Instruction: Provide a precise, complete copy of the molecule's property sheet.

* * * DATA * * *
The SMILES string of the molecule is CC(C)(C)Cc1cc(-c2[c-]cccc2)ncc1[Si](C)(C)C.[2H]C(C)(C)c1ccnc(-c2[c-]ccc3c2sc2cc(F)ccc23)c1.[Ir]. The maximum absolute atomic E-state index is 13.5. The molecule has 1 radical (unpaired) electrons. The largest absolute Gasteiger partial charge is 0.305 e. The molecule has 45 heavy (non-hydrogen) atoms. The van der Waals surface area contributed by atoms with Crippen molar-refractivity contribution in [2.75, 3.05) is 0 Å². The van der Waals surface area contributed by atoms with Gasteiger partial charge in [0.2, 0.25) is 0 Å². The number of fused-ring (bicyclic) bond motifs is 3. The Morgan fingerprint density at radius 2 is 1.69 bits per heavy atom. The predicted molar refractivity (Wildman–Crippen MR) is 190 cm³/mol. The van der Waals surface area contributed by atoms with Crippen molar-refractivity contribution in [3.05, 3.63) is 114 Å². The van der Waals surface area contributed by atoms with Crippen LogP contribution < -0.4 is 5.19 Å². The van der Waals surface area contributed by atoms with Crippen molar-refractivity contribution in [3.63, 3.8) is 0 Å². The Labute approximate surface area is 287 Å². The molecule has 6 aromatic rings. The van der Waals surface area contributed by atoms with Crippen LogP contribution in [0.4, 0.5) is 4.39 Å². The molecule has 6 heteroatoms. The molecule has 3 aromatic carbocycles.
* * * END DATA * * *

The SMILES string of the molecule is CC(C)(C)Cc1cc(-c2[c-]cccc2)ncc1[Si](C)(C)C.[2H]C(C)(C)c1ccnc(-c2[c-]ccc3c2sc2cc(F)ccc23)c1.[Ir]. The maximum absolute atomic E-state index is 13.5. The molecule has 1 radical (unpaired) electrons. The largest absolute Gasteiger partial charge is 0.305 e. The molecule has 45 heavy (non-hydrogen) atoms. The van der Waals surface area contributed by atoms with Crippen molar-refractivity contribution in [2.75, 3.05) is 0 Å². The van der Waals surface area contributed by atoms with Gasteiger partial charge in [0.2, 0.25) is 0 Å². The number of fused-ring (bicyclic) bond motifs is 3. The Morgan fingerprint density at radius 2 is 1.69 bits per heavy atom. The predicted molar refractivity (Wildman–Crippen MR) is 190 cm³/mol. The van der Waals surface area contributed by atoms with Crippen molar-refractivity contribution in [3.05, 3.63) is 114 Å². The van der Waals surface area contributed by atoms with Crippen LogP contribution < -0.4 is 5.19 Å². The van der Waals surface area contributed by atoms with Crippen molar-refractivity contribution in [3.63, 3.8) is 0 Å². The Labute approximate surface area is 287 Å². The molecule has 6 aromatic rings. The van der Waals surface area contributed by atoms with Crippen LogP contribution in [0.4, 0.5) is 4.39 Å². The molecule has 6 heteroatoms. The molecule has 3 aromatic carbocycles.